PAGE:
Take the 2-minute tour ×
Stack Overflow is a question and answer site for professional and enthusiast programmers. It's 100% free, no registration required.

I just got burned by a bug that is partially due to my lack of understanding, and partially due to what I think is suboptimal design in our codebase. I'm curious as to how my 5-minute solution can be improved.

We're using ref-counted objects, where we have AddRef() and Release() on objects of these classes. One particular object is derived from the ref-count object, but a common function to get an instance of these objects (GetExisting) hides an AddRef() within itself without advertising that it is doing so. This necessitates doing a Release at the end of the functional block to free the hidden ref, but a developer who didn't inspect the implementation of GetExisting() wouldn't know that, and someone who forgets to add a Release at the end of the function (say, during a mad dash of bug-fixing crunch time) leaks objects. This, of course, was my burn.


void SomeFunction(ProgramStateInfo *P)
{
   ThreadClass *thread = ThreadClass::GetExisting( P );
   // some code goes here
   bool result = UseThreadSomehow(thread);
   // some code goes here
   thread->Release();  // Need to do this because GetExisting() calls AddRef()
}

So I wrote up a little class to avoid the need for the Release() at the end of these functions.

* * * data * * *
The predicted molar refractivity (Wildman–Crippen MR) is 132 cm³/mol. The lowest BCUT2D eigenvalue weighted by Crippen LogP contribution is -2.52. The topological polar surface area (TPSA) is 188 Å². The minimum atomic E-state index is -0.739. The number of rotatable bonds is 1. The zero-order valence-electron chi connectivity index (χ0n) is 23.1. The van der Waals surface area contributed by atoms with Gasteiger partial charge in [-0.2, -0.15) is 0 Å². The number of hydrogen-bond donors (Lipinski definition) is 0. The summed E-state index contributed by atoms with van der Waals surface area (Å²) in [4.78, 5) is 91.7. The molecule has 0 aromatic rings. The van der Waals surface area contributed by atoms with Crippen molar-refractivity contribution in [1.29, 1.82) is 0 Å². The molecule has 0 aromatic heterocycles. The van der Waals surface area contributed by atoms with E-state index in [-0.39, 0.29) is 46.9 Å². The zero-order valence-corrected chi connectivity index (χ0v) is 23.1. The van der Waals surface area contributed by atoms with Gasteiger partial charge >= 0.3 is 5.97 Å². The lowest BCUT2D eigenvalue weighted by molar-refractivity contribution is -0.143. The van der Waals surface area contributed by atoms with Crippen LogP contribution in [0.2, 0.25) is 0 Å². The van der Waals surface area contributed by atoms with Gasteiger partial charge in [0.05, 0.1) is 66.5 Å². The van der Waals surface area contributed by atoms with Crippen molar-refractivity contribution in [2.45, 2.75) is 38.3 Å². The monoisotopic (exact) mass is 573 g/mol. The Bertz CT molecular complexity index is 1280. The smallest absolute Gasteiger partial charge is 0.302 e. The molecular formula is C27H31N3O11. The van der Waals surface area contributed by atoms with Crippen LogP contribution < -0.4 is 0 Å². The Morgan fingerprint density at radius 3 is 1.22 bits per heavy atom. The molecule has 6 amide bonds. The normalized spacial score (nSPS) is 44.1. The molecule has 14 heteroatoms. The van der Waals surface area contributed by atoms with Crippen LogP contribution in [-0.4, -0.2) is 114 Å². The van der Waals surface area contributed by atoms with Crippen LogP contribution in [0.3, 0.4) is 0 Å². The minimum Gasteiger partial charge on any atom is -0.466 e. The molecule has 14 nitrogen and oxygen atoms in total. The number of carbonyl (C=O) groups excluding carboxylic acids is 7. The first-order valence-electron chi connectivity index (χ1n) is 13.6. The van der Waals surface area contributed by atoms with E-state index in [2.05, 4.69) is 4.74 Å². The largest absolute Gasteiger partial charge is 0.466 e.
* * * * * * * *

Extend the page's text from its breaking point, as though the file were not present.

class ThreadContainer
{
private:
    ThreadClass *m_T;
public:
    ThreadContainer(Thread *T){ m_T = T; }
    ~ThreadContainer() { if(m_T) m_T->Release(); }
    ThreadClass * Thread() const { return m_T; }
};

So that now I can just do this:


void SomeFunction(ProgramStateInfo *P)
{
   ThreadContainer ThreadC(ThreadClass::GetExisting( P ));
   // some code goes here
   bool result = UseThreadSomehow(ThreadC.Thread());
   // some code goes here
   // Automagic Release() in ThreadC Destructor!!!
}

What I don't like is that to access the thread pointer, I have to call a member function of ThreadContainer, Thread(). Is there some clever way that I can clean that up so that it's syntactically prettier, or would anything like that obscure the meaning of the container and introduce new problems for developers unfamiliar with the code?

Thanks.

share|improve this question

5 Answers 5

up vote 10 down vote accepted

use boost::shared_ptr it is possible to define your own destructor function, such us in next example: http://www.boost.org/doc/libs/1_38_0/libs/smart_ptr/sp_techniques.html#com

share|improve this answer
    
Mark Ransom's answer was what I was going for, but your answer is pushing me down a good direction of learning about new stuff and a higher level solution to the overall problem, so I'm going to mark it as "The" answer. Thanks. –  Furious Coder Mar 24 '09 at 17:51
    
Glad to hear. You're welcome. It is really better use one genreic class for all similar things instead write separeted solution for each one. –  bayda Mar 24 '09 at 18:17

Take a look at ScopeGuard. It allows syntax like this (shamelessly stolen from that link):

{
    FILE* topSecret = fopen("cia.txt");
    ON_BLOCK_EXIT(std::fclose, topSecret);
    ... use topSecret ...
} // topSecret automagically closed

Or you could try Boost::ScopeExit:

void World::addPerson(Person const& aPerson) {
    bool commit = false;
    m_persons.push_back(aPerson);  // (1) direct action
    BOOST_SCOPE_EXIT( (&commit)(&m_persons) )
    {
        if(!commit)
            m_persons.pop_back(); // (2) rollback action
    } BOOST_SCOPE_EXIT_END